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Toyota Recalls Vehicles After Fiery Incidents

When it comes to car recalls, many consumers tend to ignore the risks because they are not entirely aware of how to avoid them. Too often, consumers believe their recalled vehicles are not not dangerous since many recalls are launched over minor equipment problems that don’t pose a severe, immediate risk.

As major automakers launch recalls promptly when they learn their vehicles expose thousands if not millions of consumers to serious risks, the U.S. National Highway Traffic Safety Administration’s reports show that many other companies only launch recalls after people are seriously injured.

Toyota Motor Corp. has recently announced that it’s recalling 6.5 million vehicles worldwide over issues with the power window switches. These devices may overheat, causing them to melt and increase the risk of fires.

This recall was launched after Toyota learned that one person suffered a burn on the hand due to the defective power window switches.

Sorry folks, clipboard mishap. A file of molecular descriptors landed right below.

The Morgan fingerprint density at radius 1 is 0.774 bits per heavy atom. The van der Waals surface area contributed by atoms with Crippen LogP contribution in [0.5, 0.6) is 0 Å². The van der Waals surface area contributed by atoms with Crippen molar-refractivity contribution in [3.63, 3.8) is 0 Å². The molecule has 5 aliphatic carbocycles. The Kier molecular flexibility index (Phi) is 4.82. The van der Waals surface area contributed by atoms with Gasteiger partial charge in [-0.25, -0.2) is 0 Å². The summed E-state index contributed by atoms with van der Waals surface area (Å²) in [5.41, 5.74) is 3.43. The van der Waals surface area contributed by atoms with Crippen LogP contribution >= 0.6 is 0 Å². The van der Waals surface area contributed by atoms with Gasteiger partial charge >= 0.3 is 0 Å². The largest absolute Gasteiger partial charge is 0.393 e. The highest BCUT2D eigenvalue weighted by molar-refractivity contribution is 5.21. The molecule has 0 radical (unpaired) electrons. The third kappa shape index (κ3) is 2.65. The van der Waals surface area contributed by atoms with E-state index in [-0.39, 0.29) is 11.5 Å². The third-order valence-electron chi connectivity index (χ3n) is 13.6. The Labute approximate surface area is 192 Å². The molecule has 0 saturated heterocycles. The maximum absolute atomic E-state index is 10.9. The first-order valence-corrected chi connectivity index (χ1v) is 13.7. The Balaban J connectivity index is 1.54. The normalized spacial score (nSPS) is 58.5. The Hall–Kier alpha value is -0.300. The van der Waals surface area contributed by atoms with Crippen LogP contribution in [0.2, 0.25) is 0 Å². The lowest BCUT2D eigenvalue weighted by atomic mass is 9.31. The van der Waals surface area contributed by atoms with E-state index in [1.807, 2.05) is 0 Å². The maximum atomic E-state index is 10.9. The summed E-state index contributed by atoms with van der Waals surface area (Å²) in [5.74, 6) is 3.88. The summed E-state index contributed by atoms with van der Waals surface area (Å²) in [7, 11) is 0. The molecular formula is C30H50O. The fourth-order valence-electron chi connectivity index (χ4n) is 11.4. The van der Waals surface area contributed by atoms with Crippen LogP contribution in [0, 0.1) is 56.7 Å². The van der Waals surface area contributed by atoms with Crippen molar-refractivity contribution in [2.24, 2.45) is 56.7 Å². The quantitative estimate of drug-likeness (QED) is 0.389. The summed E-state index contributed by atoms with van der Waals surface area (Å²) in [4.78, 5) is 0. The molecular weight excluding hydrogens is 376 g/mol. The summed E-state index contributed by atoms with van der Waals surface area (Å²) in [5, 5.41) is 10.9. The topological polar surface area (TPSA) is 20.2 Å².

Other 11 reports of incidents were also registered with the company. Seven of these incidents happened in North America, two in Japan and two in other regions. In all cases, the switch or part of the car door burned.

At least 2.7 million vehicles in North America have been impacted while 1.2 million were impacted in Europe and 600,000 were impacted in Japan. In the United States alone, 2 million vehicles were affected.

Consumers in America with the following vehicles were affected: 2007 and 2009 Camry; the 2009 through 2011 Corolla, Matrix, Sequoia, Tundra, and Scion xB; the 2006 trough 2011 RAV4; the 2008 through 2011 Highlander; the 2006 through 2010 Yaris and the 2009 and 2010 Scion xD.

The issue’s origin may be linked to improperly sprayed grease. The issue may have happened during the manufacturing of electrical contact modules. Since debris and moisture may enter the module, the device may experience a short circuit.

All impacted vehicles should have their internal circuit board replaced if the switches are not working normally.

Toyota’s last major recall resulted in a big scandal in 2009. At the time, recalled vehicles had been associated with a series of problems that included faulty floor mats, sticky gas pedals, and defective brakes. The Japanese company had to pay fines to the US authorities over delays in launching the recalls. Several people were involved in accidents.

So far, over 40 million cars and trucks have been recalled in the United States in 2015.

As the number of recalls increases, more and more vehicle owners will be driving the roads of the country with potentially defective—and dangerous—cars. To learn more about Toyota’s latest recall, follow this link.

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